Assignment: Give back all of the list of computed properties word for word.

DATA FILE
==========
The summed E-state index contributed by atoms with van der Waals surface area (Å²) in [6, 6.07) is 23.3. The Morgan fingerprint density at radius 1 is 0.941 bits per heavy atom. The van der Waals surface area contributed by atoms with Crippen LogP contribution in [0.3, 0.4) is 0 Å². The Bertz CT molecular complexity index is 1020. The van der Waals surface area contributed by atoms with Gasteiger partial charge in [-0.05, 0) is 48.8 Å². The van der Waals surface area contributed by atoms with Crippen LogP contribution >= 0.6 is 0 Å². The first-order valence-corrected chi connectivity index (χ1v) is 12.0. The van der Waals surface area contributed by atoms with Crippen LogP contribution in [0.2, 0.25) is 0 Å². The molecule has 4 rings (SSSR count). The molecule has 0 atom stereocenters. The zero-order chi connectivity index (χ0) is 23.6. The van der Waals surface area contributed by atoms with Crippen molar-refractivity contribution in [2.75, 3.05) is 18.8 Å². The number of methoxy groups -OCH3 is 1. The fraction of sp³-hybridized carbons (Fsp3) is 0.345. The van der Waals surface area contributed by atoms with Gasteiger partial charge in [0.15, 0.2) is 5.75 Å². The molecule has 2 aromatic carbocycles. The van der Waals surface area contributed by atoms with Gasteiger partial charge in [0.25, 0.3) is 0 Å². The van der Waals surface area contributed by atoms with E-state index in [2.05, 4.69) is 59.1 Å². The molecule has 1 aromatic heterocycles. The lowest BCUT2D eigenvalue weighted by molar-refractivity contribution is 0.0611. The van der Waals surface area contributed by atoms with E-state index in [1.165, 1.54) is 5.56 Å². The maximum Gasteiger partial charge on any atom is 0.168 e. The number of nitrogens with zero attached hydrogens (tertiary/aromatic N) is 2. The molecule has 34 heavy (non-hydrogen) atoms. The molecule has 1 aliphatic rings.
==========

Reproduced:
The summed E-state index contributed by atoms with van der Waals surface area (Å²) in [6, 6.07) is 23.3. The Morgan fingerprint density at radius 1 is 0.941 bits per heavy atom. The van der Waals surface area contributed by atoms with Crippen LogP contribution in [0.3, 0.4) is 0 Å². The Bertz CT molecular complexity index is 1020. The van der Waals surface area contributed by atoms with Gasteiger partial charge in [-0.05, 0) is 48.8 Å². The van der Waals surface area contributed by atoms with Crippen LogP contribution >= 0.6 is 0 Å². The first-order valence-corrected chi connectivity index (χ1v) is 12.0. The van der Waals surface area contributed by atoms with Crippen LogP contribution in [0.2, 0.25) is 0 Å². The molecule has 4 rings (SSSR count). The molecule has 0 atom stereocenters. The zero-order chi connectivity index (χ0) is 23.6. The van der Waals surface area contributed by atoms with Crippen molar-refractivity contribution in [2.75, 3.05) is 18.8 Å². The number of methoxy groups -OCH3 is 1. The fraction of sp³-hybridized carbons (Fsp3) is 0.345. The van der Waals surface area contributed by atoms with Gasteiger partial charge in [0.15, 0.2) is 5.75 Å². The molecule has 2 aromatic carbocycles. The van der Waals surface area contributed by atoms with Gasteiger partial charge in [0.25, 0.3) is 0 Å². The van der Waals surface area contributed by atoms with E-state index in [2.05, 4.69) is 59.1 Å². The molecule has 1 aromatic heterocycles. The lowest BCUT2D eigenvalue weighted by molar-refractivity contribution is 0.0611. The van der Waals surface area contributed by atoms with E-state index in [1.165, 1.54) is 5.56 Å². The maximum Gasteiger partial charge on any atom is 0.168 e. The number of nitrogens with zero attached hydrogens (tertiary/aromatic N) is 2. The molecule has 34 heavy (non-hydrogen) atoms. The molecule has 1 aliphatic rings.